Game and Fish: Leave baby wildlife alone!

Updated: Jun. 9, 2017 at 2:50 PM MST
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TUCSON, AZ (Tucson News Now) - The Arizona Game and Fish Department said just in the past week a deer, bobcat and javelina were rescued after being taken in as pets by Tucson residents.

The AGFD said all three wild animals were illegally captured while young.

"The mule deer buck was taken to the AGFD Wildlife Center in Phoenix for treatment, and then will go to Bearizona in Williams," the AGFD said in a news release. "The bobcat was placed at the Arizona-Sonoran Desert Museum, and the javelina moved to the Southwest Wildlife Conservation Center in Scottsdale."

It is illegal and dangerous to take young wildlife and keep them as pets.

"In the majority of cases, it is best to leave all baby wildlife alone," said Raul Vega, regional supervisor of AGFD Tucson. "People's desire to help seemingly abandoned animals can have unintended negative consequences.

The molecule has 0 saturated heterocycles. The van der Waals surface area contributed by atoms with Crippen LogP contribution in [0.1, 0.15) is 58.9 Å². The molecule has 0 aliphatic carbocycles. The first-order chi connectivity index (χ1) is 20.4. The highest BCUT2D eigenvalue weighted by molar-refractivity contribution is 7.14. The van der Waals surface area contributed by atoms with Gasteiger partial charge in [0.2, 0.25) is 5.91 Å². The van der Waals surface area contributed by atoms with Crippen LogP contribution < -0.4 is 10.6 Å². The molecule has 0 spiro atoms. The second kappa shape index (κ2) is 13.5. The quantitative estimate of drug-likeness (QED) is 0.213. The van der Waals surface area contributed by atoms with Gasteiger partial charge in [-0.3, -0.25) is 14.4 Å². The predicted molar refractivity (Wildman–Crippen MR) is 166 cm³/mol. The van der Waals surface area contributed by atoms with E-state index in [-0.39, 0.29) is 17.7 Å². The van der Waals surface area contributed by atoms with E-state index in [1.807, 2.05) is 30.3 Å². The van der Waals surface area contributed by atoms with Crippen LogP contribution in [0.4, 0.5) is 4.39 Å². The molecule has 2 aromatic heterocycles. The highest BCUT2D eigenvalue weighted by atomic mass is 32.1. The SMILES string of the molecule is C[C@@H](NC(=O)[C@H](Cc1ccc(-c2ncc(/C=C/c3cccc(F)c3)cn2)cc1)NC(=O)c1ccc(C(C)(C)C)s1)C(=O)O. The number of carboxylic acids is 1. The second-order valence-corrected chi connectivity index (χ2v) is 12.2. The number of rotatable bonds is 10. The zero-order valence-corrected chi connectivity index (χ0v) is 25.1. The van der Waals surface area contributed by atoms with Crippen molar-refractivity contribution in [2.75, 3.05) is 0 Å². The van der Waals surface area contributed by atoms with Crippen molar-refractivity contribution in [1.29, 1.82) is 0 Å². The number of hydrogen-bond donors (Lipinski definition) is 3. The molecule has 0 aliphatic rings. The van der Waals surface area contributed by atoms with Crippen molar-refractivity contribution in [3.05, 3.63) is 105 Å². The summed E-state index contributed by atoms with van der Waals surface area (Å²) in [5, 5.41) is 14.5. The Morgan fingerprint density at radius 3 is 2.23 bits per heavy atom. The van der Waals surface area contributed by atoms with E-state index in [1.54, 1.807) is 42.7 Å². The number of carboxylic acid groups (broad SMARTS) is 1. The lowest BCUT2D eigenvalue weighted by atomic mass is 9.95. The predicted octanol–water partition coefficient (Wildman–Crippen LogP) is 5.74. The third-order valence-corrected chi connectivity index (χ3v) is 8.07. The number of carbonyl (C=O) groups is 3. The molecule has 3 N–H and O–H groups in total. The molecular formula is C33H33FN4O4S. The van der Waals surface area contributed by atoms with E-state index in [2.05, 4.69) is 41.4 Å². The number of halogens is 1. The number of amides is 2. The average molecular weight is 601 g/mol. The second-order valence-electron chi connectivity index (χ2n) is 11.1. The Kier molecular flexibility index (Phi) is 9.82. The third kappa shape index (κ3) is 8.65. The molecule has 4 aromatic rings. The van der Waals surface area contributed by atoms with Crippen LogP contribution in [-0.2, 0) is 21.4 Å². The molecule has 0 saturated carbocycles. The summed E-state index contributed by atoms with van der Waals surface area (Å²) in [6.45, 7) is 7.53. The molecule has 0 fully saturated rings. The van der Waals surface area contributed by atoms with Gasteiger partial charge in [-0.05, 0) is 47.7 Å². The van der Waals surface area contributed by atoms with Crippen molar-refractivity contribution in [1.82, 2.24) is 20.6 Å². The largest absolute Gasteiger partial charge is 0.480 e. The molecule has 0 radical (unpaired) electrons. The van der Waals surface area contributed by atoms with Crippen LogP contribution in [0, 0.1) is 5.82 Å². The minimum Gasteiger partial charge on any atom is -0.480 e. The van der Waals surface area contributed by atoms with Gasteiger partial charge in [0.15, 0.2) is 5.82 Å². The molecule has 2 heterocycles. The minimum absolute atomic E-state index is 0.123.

"Although it seems humane to 'help' or 'rescue' baby animals perceived to be in need, wildlife reared in captivity by humans -- without the benefit of learning from their parents -- have a greatly reduced chance of survival if they are released back into the wild."

In most instances, baby mammals should be left in place, untouched, unless obviously injured. Although they may appear orphaned, baby mammals are typically left alone by their mother for long periods of time while she forages for food and water.

Baby mammals that are immobile and at immediate risk of injury can be moved, if necessary, to a safe location nearby that provides appropriate cover. The mother will likely find the relocated baby by smell or hearing and continue to provide care, provided that people and pets stay away.

If a well-meaning person separates a baby mammal from its mother, it may result in euthanizing the animal unless a zoo or shelter can take it.

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